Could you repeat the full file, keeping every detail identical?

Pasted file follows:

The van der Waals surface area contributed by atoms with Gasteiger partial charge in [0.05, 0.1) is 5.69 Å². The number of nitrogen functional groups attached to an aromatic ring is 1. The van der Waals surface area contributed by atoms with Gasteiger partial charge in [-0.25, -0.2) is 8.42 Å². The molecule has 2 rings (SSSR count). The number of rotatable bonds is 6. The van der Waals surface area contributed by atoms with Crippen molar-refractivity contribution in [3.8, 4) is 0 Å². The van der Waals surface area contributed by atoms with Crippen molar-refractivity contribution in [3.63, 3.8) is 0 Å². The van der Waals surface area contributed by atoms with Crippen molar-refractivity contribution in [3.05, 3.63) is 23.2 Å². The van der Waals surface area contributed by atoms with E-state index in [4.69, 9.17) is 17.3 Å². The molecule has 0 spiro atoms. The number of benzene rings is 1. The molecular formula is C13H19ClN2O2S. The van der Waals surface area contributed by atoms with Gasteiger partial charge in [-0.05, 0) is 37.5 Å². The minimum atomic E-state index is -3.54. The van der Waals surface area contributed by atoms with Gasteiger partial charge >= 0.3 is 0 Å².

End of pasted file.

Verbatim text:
The van der Waals surface area contributed by atoms with Gasteiger partial charge in [0.05, 0.1) is 5.69 Å². The number of nitrogen functional groups attached to an aromatic ring is 1. The van der Waals surface area contributed by atoms with Gasteiger partial charge in [-0.25, -0.2) is 8.42 Å². The molecule has 2 rings (SSSR count). The number of rotatable bonds is 6. The van der Waals surface area contributed by atoms with Crippen molar-refractivity contribution in [3.8, 4) is 0 Å². The van der Waals surface area contributed by atoms with Crippen molar-refractivity contribution in [3.63, 3.8) is 0 Å². The van der Waals surface area contributed by atoms with Crippen molar-refractivity contribution in [3.05, 3.63) is 23.2 Å². The van der Waals surface area contributed by atoms with E-state index in [4.69, 9.17) is 17.3 Å². The molecule has 0 spiro atoms. The number of benzene rings is 1. The molecular formula is C13H19ClN2O2S. The van der Waals surface area contributed by atoms with Gasteiger partial charge in [-0.05, 0) is 37.5 Å². The minimum atomic E-state index is -3.54. The van der Waals surface area contributed by atoms with Gasteiger partial charge >= 0.3 is 0 Å².